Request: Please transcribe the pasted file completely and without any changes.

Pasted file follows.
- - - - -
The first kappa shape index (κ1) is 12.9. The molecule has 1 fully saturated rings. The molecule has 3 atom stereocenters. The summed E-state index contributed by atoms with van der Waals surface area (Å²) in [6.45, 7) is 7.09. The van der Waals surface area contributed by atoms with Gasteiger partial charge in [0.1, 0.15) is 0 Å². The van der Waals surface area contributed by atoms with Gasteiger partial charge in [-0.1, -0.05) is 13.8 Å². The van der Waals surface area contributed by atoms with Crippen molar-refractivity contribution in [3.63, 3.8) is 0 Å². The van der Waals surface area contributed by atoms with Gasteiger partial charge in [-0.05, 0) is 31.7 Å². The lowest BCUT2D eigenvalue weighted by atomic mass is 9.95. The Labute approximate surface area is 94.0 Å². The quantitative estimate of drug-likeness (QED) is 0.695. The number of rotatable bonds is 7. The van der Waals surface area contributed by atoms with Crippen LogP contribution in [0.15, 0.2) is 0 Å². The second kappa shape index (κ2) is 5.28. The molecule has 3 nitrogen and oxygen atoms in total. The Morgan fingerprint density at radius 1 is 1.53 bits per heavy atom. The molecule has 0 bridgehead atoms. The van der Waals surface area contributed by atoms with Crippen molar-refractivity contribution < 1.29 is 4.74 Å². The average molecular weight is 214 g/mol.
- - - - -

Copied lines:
The first kappa shape index (κ1) is 12.9. The molecule has 1 fully saturated rings. The molecule has 3 atom stereocenters. The summed E-state index contributed by atoms with van der Waals surface area (Å²) in [6.45, 7) is 7.09. The van der Waals surface area contributed by atoms with Gasteiger partial charge in [0.1, 0.15) is 0 Å². The van der Waals surface area contributed by atoms with Gasteiger partial charge in [-0.1, -0.05) is 13.8 Å². The van der Waals surface area contributed by atoms with Crippen molar-refractivity contribution in [3.63, 3.8) is 0 Å². The van der Waals surface area contributed by atoms with Gasteiger partial charge in [-0.05, 0) is 31.7 Å². The lowest BCUT2D eigenvalue weighted by atomic mass is 9.95. The Labute approximate surface area is 94.0 Å². The quantitative estimate of drug-likeness (QED) is 0.695. The number of rotatable bonds is 7. The van der Waals surface area contributed by atoms with Crippen LogP contribution in [0.15, 0.2) is 0 Å². The second kappa shape index (κ2) is 5.28. The molecule has 3 nitrogen and oxygen atoms in total. The Morgan fingerprint density at radius 1 is 1.53 bits per heavy atom. The molecule has 0 bridgehead atoms. The van der Waals surface area contributed by atoms with Crippen molar-refractivity contribution < 1.29 is 4.74 Å². The average molecular weight is 214 g/mol.